Tropical Fruit Feasts in Rio

Food, Kid Friendly, Travel Tips, What's New — By Lucy Bryson on February 9, 2012 at 7:04 pm

Brazilian fruits such as guava are delicious when made into a vitamina with milk - or even a batida with vodka or cachaca

Meat eaters in Rio de Janeiro are spoiled for choice thanks to the plethora of churrascarias (all-you-can-eat meat grills) to be found across the city, but that’s not to say that there isn’t plenty of reason for vegetarians and health food fans to celebrate too.

The tropical climate and lush vegetation make for an abundance of delicious fruits, many of which are unheard of outside Brazil.

Brazilians love their fresh fruit juices, and there are juice bars on every street corner in the city, ranging from homely hole in the wall affairs to more sophisticated spots such as.

Even the simplest juice bar will offer a range of juices so vast that it can be difficult to make a choice, especially as many of the fruits here don’t even have translations in English.To get you started on your fruit-filled path to health and happiness, here are some not-to-be-missed choices:

  • Acai: This Amazonian ‘power berry’ is packed with antioxidants and is said to fix everything from hangovers to the ageing process. Served frozen and often mixed with banana or other fruit and topped with anything from granola to chocolate sprinkles and strawberry sauce, it tastes like an intriguing mix of nuts and bubblegum. But a lot better than that may sound.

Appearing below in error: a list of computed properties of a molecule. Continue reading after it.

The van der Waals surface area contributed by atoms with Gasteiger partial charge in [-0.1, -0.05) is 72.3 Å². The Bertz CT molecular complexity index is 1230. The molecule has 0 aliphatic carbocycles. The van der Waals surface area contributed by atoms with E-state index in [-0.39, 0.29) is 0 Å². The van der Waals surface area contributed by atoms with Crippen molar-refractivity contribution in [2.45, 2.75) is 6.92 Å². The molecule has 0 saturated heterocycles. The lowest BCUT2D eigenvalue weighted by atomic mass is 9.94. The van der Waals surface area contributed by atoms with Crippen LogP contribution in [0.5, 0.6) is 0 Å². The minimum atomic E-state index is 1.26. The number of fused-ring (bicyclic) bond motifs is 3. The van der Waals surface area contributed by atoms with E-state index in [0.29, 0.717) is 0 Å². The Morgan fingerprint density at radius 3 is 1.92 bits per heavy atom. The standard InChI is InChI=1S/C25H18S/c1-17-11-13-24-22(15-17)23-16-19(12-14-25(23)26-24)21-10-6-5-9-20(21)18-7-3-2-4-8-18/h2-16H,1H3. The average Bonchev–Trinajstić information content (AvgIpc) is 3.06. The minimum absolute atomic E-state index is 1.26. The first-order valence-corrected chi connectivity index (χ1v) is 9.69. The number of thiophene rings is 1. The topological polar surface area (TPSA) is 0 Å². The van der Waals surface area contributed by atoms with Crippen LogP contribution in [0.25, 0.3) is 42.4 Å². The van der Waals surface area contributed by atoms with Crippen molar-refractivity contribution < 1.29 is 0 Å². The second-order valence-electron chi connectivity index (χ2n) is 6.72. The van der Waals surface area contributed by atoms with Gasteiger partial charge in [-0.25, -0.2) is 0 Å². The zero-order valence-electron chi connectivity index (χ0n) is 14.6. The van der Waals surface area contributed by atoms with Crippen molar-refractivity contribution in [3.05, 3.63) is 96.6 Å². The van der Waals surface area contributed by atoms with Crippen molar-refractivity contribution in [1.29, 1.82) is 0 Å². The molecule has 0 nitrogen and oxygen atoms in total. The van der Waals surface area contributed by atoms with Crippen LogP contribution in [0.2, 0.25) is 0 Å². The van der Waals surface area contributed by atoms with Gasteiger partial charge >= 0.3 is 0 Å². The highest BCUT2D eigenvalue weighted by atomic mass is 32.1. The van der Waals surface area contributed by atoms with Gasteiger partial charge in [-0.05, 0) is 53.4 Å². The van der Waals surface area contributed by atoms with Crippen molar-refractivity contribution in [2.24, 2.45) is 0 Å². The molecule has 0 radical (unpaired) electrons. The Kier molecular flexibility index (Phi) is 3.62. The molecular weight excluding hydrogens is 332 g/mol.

• Acerola: This little orange berry packs more vitamin C into its compact form than any other fruit on the planet. Very sour by itself, it is often mixed with orange juice for a real vitamin-C fest. Ask for your juice ‘natural’ if you don’t want it to come stiff with sugar.
  • Abacate: You may think you know avocados, but it’s unlikely you have ever seen anything the size of the avocados in Rio. Brazilians eat them sweet, and often made into a vitamina – a blend of fruit and milk
  • Caju: The fruit of the cashew nut, this is an aquired taste and not to everybody’s liking, but those who do like it tend to absolutely love it. It’s a taste that is almost impossible to describe, so you’ll need to try it yourself to find out if you are a caju lover or hater.
If all this sounds a little virtuous for a trip to such a hedonistic city, fear not – just add alcohol, ice and sugar, and mix together to make a caipifruta – a fruity take on the classic caipirinha cocktail.
Photo courtesy of Keetr/Flickr/CreativeCommons
Tags: Brazilian fruit, Caipifrutas, caipirinha, Food and drink Brazil

    1 Comment

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